What is long COVID?
While most people recover from COVID-19 within four weeks, some people continue to feel sick for a longer period of time. Sometimes, people will recover from their initial COVID-19 infection and then start to feel sick again. CDC calls these lingering symptoms “post-COVID conditions.” They are also commonly known as “long COVID,” “long-haul COVID,” and “chronic COVID.
Many people may experience long COVID. Studies show that between 510 and 30 percent of COVID-19 survivors in the United States develop long COVID. A new report from Colorado’s Office of Saving People Money on Health Care found that as many as one in 10 Coloradans may experience long COVID.
Some people with long COVID get better after a few months. Others have serious, ongoing symptoms that make it difficult to go back to work, school, exercise, and other activities. Some people become disabled as a result of long COVID. Long COVID may be considered a legal disability under the Americans with Disabilities Act.
Symptoms of long COVID
Long COVID symptoms may include are tiredness headache, difficulty focusing or paying attention, trouble breathing, pain, and mental health conditions like anxiety and depression. However, there are many different types of symptoms. They can include (but are not limited to):
- Difficulty breathing or shortness of breath.
- Tiredness or fatigue.
- Feeling especially tired or sick after exercise or exertion
- Difficulty thinking or concentrating (sometimes referred to as “brain fog”).
- Chest pain.
- Stomach pain.
- Fast-beating, skipping beats, or pounding heart (also known as heart palpitations).
- Joint or muscle pain.
- Pins-and-needles feeling.
- Sleep problems.
- Dizziness on standing (lightheadedness).
- Mood changes (e.g., anxiety and/or depression).
- Changes in smell or taste.
- Changes in menstrual periods
Symptoms can go away and come back over time. They may be different from the symptoms you felt when you first had COVID-19.
Who is at risk for long COVID?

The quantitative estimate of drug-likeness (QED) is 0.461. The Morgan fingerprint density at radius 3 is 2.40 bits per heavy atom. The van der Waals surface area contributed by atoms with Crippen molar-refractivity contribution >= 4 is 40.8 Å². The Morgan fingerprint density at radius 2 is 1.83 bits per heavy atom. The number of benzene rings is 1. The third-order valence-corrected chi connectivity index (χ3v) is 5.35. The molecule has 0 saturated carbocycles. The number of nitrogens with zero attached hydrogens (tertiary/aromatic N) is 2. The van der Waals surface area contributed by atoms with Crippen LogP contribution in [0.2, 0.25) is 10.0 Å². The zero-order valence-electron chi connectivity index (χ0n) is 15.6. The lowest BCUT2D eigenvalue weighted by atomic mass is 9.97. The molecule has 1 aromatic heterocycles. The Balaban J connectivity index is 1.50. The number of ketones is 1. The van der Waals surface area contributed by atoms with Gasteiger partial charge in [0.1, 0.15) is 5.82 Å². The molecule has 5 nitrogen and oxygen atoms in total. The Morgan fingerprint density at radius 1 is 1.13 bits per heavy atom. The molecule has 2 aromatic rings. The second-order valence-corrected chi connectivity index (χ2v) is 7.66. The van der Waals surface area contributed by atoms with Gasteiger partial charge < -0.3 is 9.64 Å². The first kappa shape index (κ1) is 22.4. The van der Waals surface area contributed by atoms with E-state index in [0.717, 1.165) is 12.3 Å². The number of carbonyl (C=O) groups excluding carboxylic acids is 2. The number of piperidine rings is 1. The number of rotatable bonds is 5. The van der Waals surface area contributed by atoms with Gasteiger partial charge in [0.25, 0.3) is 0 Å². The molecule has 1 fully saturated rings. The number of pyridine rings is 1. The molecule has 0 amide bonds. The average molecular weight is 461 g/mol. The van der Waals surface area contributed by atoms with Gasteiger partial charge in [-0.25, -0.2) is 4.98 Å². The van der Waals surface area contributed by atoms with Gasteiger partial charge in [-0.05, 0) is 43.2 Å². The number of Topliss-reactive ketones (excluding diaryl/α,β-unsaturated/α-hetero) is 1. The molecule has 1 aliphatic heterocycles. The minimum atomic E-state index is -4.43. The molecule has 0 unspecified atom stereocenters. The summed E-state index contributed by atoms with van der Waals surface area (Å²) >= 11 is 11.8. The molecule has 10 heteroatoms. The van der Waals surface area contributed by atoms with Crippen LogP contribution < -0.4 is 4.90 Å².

Anyone who gets COVID-19 might get long COVID, even if they didn’t feel any symptoms during their initial infection. However, some people may be at greater risk for long COVID than others. The following people may be at higher risk:
- People who experienced more severe COVID-19 illness, especially those who were hospitalized or needed intensive care.
- People who never received a COVID-19 vaccine.
- People who had five or more different symptoms during their initial infection, even if those symptoms were mild.
- People who were infected with COVID-19 multiple times.
- People who had multisystem inflammatory syndrome (MIS) during or after their COVID-19 infection.
- People who had underlying health conditions prior to COVID-19.
- People with less access to health care due to health inequities.
What should I do if I have long COVID?
If you have symptoms of long COVID, talking with a health care provider can help you learn more about how to get treatment and manage your symptoms.
Preparing for your appointment can help make sure you get the care you need. CDC has a health care appointment checklist for long COVID patients that you can fill out before your appointment.
If you do not have a health care provider, consider using a telehealth or nurseline service.
Support and resources are available from organizations like the Long COVID Alliance, the COVID-19 Longhauler Advocacy Project, Survivor Corps, and Body Politic.
If you have any life-threatening symptoms, call 911 immediately.
Lowering your risk of long COVID
Getting vaccinated against COVID-19, including with an omicron booster, is the best way to lower your risk ofprevent long COVIDpost-COVID conditions. Staying up to date with COVID-19 vaccines makes it less likely that you will be infected or re-infected with COVID-19. Other precautions, like washing your hands, wearing a mask, and avoiding indoor crowds, can also help prevent COVID-19 infection, lowering your risk of long post-COVID conditions.
If you get infected with COVID-19, getting medicine quickly may reduce your risk of developing long COVID later on.
Diabetes and post-COVID conditions
Some COVID-19 patients have been reported to develop type 1 or type 2 diabetes after they recover from the illness. On January 7, 2022, CDC posted a report as a Morbidity and Mortality Weekly Report (MMWR) early release. Report findings suggest that people aged 18 years or younger with COVID-19 were more likely to receive a new diabetes diagnosis more than 30 days after infection. However, researchers are still learning more about the link between COVID-19 and diabetes.
Studies and data
Scientists are still researching to better understand long COVID. To read more about what researchers have learned so far, consult the references section of the CDC’s interim guidance for health care providers.